Current state-of-the-art denoising methods for real-valued images include nonlocal patch-based approaches, in particular the nonlocal Bayes algorithm of Marc Lebrun, Antoni Buades, and Jean-Michel Morel [9], whose idea was reinterpreted and generalized to manifolds in [8]. The proposed estimation procedure relies heavily on the computation of Riemannian centers of mass — counterparts of the classical mean or expectation. Numerical examples demonstrate the excellent denoising performance of the proposed estimator for different manifolds, including \(\mathbb{S}^1\), the sphere \(\mathbb{S}^2\), and SPD(3). Figure 2 illustrates a result obtained for an orientation field, i.e., an \(\mathbb{S}^2\)-valued image. However, these are academic examples, and part of ongoing research is to examine the acquisition-dependent noise models appearing in applications.

**Figure 2.**Denoising of an artificial 𝕊

^{2}-valued image by a patch-based method. Image courtesy of [8].

Variational approaches that are not restricted to denoising generate a restored image as a minimizer of some functional of the form

\[\mathcal{J}(u) = \mathcal{D}(u,f) + \lambda \mathcal{R}(u),\quad \lambda>0,\]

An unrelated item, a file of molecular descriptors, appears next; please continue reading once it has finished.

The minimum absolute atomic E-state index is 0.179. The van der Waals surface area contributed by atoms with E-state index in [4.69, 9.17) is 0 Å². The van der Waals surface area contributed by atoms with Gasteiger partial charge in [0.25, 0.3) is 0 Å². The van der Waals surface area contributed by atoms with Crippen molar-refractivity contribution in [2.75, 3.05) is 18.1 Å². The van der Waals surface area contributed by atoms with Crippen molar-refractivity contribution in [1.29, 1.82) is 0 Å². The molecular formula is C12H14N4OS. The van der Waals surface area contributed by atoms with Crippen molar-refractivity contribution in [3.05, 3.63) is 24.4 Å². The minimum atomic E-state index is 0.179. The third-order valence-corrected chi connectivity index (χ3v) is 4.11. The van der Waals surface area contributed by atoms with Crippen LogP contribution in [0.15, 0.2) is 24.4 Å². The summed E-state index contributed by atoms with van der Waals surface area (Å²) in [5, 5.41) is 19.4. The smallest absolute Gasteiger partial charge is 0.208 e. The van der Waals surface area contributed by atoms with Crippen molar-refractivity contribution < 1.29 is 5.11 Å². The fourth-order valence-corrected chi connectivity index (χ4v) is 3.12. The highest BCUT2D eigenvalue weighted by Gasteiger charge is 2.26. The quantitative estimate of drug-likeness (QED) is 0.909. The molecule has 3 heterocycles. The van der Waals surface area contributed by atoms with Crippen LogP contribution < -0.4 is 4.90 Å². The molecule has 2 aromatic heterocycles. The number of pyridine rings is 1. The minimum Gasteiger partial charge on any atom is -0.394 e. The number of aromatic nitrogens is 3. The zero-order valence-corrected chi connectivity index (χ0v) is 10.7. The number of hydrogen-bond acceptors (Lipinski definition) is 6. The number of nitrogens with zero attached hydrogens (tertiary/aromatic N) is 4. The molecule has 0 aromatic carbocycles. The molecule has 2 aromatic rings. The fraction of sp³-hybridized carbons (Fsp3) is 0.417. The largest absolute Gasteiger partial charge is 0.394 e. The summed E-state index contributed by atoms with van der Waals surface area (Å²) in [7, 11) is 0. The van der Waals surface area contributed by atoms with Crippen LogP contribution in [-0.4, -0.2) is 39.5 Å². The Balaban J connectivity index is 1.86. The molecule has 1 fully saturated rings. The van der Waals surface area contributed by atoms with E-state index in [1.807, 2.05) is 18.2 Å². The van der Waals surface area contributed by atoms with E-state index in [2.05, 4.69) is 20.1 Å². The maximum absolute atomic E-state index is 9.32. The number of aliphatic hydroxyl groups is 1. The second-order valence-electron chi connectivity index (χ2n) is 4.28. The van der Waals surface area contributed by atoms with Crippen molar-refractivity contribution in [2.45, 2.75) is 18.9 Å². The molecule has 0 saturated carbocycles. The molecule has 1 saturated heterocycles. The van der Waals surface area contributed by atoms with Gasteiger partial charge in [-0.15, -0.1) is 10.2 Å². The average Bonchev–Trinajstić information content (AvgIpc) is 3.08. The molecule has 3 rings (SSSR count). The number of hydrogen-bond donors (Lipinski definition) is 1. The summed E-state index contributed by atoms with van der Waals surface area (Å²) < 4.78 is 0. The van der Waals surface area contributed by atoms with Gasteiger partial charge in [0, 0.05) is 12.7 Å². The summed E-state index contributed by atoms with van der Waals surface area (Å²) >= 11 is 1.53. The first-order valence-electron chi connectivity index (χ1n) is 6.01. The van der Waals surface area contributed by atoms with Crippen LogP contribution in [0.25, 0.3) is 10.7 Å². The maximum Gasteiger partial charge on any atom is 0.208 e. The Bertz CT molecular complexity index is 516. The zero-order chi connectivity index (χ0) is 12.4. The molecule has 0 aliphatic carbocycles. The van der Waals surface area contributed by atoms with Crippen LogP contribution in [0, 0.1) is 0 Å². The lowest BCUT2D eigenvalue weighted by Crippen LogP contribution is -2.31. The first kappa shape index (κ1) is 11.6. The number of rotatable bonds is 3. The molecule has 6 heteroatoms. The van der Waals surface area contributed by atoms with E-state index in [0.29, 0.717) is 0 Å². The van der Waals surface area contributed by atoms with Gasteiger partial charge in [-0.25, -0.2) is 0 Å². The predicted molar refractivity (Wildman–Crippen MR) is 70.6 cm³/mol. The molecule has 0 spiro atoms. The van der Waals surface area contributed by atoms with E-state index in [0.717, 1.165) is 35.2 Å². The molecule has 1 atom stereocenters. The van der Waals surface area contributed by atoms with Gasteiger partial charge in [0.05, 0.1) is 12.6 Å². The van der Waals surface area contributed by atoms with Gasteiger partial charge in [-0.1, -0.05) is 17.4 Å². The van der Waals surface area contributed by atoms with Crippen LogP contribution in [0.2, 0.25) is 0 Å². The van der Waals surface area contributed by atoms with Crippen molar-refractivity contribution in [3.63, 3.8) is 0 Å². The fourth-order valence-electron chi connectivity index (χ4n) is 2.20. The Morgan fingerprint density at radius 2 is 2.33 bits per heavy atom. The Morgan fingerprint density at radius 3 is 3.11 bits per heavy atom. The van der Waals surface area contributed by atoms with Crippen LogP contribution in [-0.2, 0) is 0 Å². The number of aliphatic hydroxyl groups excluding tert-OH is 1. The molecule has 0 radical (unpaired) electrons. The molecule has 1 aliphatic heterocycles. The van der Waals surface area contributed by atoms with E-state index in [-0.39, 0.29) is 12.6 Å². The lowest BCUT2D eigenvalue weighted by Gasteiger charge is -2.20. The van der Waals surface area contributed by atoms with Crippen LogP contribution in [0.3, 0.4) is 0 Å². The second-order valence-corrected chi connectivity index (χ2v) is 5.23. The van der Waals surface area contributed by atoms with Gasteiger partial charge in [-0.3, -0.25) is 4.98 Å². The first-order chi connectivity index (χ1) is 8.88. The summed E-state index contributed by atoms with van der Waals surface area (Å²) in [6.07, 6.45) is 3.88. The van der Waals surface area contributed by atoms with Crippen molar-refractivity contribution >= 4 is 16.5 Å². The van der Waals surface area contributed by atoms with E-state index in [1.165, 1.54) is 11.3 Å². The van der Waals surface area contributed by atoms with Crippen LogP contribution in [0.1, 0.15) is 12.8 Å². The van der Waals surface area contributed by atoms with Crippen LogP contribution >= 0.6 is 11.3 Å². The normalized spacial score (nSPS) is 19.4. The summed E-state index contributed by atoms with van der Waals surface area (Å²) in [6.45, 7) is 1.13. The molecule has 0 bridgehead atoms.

where \(\mathcal{D}\) is a data-fitting term measuring the distance to the given data \(f\), \(\mathcal{R}\) is a regularization term—also called a prior—reflecting the assumed properties of an ideal (clean) image, and \(\lambda>0\) is a factor that balances the influence of the regularizer. A usual data-fitting term for real-valued images is the squared Euclidean distance between \(f\) and \(u\), which is naturally replaced by the squared geodesic distance for manifold-valued images. Choosing appropriate regularization terms is usually more involved; selections should ensure a reduction of noise in the minimizer and the preservation of the image structure. In the Euclidean case, the total variation (TV)—proposed by Leonid Rudin, Stanley Osher, and Emad Fatemi [12]—is demonstrably a powerful, edge-preserving, and convex nonsmooth regularizer. Mariano Giaquinta and Domenico Mucci [7] used Cartesian currents to investigate the notation of TV of functions with values on a manifold, while Evgeny Strekalovskiy and Daniel Cremers [13] first applied the technique to phase-valued images.